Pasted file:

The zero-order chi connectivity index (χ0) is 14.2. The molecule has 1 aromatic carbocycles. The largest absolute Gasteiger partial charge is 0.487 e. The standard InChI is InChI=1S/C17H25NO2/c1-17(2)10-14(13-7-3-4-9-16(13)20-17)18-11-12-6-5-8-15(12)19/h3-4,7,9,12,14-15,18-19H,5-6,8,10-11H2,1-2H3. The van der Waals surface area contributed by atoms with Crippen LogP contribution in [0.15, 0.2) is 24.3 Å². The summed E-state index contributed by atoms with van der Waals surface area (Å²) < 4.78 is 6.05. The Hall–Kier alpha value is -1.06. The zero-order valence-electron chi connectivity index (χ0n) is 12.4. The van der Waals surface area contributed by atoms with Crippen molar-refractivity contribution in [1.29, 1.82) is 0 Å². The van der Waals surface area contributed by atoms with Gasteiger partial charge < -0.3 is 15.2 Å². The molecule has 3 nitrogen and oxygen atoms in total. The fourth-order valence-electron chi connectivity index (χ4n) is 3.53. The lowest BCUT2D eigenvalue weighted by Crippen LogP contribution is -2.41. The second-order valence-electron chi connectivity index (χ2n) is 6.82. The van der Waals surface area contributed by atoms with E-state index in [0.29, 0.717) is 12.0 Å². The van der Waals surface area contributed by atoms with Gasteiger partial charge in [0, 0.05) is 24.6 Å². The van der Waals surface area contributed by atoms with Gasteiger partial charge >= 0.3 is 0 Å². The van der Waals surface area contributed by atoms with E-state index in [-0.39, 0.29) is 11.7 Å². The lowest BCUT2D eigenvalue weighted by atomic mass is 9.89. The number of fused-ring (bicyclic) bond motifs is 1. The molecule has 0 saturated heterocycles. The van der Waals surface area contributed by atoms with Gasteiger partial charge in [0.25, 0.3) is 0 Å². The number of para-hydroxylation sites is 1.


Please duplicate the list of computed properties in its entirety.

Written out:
The zero-order chi connectivity index (χ0) is 14.2. The molecule has 1 aromatic carbocycles. The largest absolute Gasteiger partial charge is 0.487 e. The standard InChI is InChI=1S/C17H25NO2/c1-17(2)10-14(13-7-3-4-9-16(13)20-17)18-11-12-6-5-8-15(12)19/h3-4,7,9,12,14-15,18-19H,5-6,8,10-11H2,1-2H3. The van der Waals surface area contributed by atoms with Crippen LogP contribution in [0.15, 0.2) is 24.3 Å². The summed E-state index contributed by atoms with van der Waals surface area (Å²) < 4.78 is 6.05. The Hall–Kier alpha value is -1.06. The zero-order valence-electron chi connectivity index (χ0n) is 12.4. The van der Waals surface area contributed by atoms with Crippen molar-refractivity contribution in [1.29, 1.82) is 0 Å². The van der Waals surface area contributed by atoms with Gasteiger partial charge < -0.3 is 15.2 Å². The molecule has 3 nitrogen and oxygen atoms in total. The fourth-order valence-electron chi connectivity index (χ4n) is 3.53. The lowest BCUT2D eigenvalue weighted by Crippen LogP contribution is -2.41. The second-order valence-electron chi connectivity index (χ2n) is 6.82. The van der Waals surface area contributed by atoms with E-state index in [0.29, 0.717) is 12.0 Å². The van der Waals surface area contributed by atoms with Gasteiger partial charge in [0, 0.05) is 24.6 Å². The van der Waals surface area contributed by atoms with Gasteiger partial charge >= 0.3 is 0 Å². The van der Waals surface area contributed by atoms with E-state index in [-0.39, 0.29) is 11.7 Å². The lowest BCUT2D eigenvalue weighted by atomic mass is 9.89. The number of fused-ring (bicyclic) bond motifs is 1. The molecule has 0 saturated heterocycles. The van der Waals surface area contributed by atoms with Gasteiger partial charge in [0.25, 0.3) is 0 Å². The number of para-hydroxylation sites is 1.